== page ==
When Brian DeWagner set out to launch the Janie Lax Lacrosse Program a few years ago, he wasn’t expecting to transform the way young girls see themselves as athletes.
“This whole thing has really changed me, because I’m tuned in to things I wouldn’t have seen before,” said the man behind Sarnia’s first girls’ field lacrosse league. “These girls are pioneers — there’s no one doing what they are doing.”
DeWagner’s dream started with a handful of girls and some donated equipment through connections he’d developed with U.S. colleges.
Four years later, his free program is 140 girls strong, and growing. Three nights a week, he and wife June had loaded up their minivan with sticks, goals and balls — crammed from front seat to the back — until now.
They recently won the Mainstreet Big Give — a program that recognizes people who give back to their communities, across Chatham-Kent, Sarnia-Lambton, London-Middlesex and Huron Perth.
The credit union surprised DeWagner and wife June Partridge with a new trailer to haul the equipment, thanks to a nomination from grateful parents.
“Brian is a superstar with these kids,” said Selena Finley, who makes the 45-minute drive from Dresden weekly with daughters Emily, 10, and Erin, 9.
Erin, who has some special needs, struggles with peer relationships and trying new things, her mother said.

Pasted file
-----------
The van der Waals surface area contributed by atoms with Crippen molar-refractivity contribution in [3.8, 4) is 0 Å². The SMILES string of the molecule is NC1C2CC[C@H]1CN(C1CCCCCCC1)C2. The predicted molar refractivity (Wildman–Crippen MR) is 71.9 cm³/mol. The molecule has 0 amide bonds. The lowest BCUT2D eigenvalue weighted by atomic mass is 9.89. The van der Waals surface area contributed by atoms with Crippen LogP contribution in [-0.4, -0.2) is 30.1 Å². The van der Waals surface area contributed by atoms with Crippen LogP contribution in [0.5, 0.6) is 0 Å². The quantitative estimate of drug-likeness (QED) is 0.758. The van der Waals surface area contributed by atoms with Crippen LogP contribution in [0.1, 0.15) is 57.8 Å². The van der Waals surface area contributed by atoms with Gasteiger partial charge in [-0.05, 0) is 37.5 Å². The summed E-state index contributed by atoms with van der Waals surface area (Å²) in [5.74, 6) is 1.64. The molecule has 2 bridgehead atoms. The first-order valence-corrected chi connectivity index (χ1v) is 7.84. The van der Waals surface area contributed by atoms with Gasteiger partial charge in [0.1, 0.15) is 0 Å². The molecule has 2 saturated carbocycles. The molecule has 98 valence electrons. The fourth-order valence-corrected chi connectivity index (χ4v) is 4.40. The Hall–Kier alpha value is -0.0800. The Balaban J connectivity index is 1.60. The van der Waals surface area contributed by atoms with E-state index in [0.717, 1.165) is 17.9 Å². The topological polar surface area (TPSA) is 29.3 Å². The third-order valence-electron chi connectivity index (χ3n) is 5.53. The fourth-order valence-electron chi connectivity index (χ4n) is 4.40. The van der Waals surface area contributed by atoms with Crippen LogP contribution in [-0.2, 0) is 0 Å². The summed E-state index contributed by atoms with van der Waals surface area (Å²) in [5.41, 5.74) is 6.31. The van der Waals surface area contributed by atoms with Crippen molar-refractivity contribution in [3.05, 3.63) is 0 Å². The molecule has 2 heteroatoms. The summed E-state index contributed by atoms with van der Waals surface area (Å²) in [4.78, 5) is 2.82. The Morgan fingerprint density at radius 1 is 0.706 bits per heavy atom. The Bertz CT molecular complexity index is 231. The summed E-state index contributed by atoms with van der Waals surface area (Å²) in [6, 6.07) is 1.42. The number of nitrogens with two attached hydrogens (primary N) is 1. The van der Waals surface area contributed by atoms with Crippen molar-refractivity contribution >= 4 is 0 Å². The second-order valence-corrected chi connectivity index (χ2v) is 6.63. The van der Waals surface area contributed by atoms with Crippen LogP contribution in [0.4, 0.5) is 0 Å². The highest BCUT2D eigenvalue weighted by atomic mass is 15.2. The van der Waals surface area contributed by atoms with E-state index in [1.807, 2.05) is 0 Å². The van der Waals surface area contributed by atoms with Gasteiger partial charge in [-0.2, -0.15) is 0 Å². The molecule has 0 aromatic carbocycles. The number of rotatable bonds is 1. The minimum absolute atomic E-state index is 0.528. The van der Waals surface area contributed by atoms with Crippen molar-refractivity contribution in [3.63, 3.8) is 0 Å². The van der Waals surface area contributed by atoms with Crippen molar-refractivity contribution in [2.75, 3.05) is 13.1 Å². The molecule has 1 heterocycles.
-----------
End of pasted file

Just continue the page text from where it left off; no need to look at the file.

“Her first night at Janie Lax, it was like she was just one of the other girls. She was just out there with no anxiety, no behaviours, no avoidance or meltdowns,” said Finley. “It’s so much more to me than just seeing kids out on the field playing a sport. This is building confidence and character that will be a building block to the foundation of their entire future.”
DeWagner, who has two daughters of his own, worked at the University of Michigan’s athletics department in the 1990s where he made many of the connections that helped develop Janie Lax, from equipment donations to establishing relationships with collegiate players who help inspire his young participants.
“This is how Kaileigh met her buddy from The University of Findlay Oilers in Ohio,” said Laura Duke, whose daughter started Janie Lax at age 3. The family travels to watch the women’s team home games and meet the players, who have become mentors to the girls — communicating through social media and even traveling to Sarnia to hold clinics and holiday visits.
“They inspire each other in so many positive ways…even though she is only five, they treat her like one of them.”
According to the Women’s Sports Foundation, girls drop out of sports twice as often as boys by the age of fourteen. DeWagner says it’s his mission to change that.
“It’s a very strong goal of mine — that we don’t let them slip away. If we keep it accessible and we keep it free, I think we can keep them,” he said. “We’ve got everything from girls on the autism spectrum to girls who have never played a sport in their lives. We emphasize them learning to love just being active and being an athlete first, then becoming a lacrosse player, second.”
“Being on the field with these girls is the most pure experience, and I don’t want to lose them. We’ve got to keep young girls engaged in sports.”
For Carrie Gavigan’s daughters, (Corrigan, 7 and Layghtyn, 4), Janie Lax is all about building relationships and gaining confidence. Scoring goals is just a bonus, she said.
“I watch (Layghtyn) listen to Brian’s words so intently,” she said. “We sometimes hear her in her room at night yelling, ‘Yes, we can.’’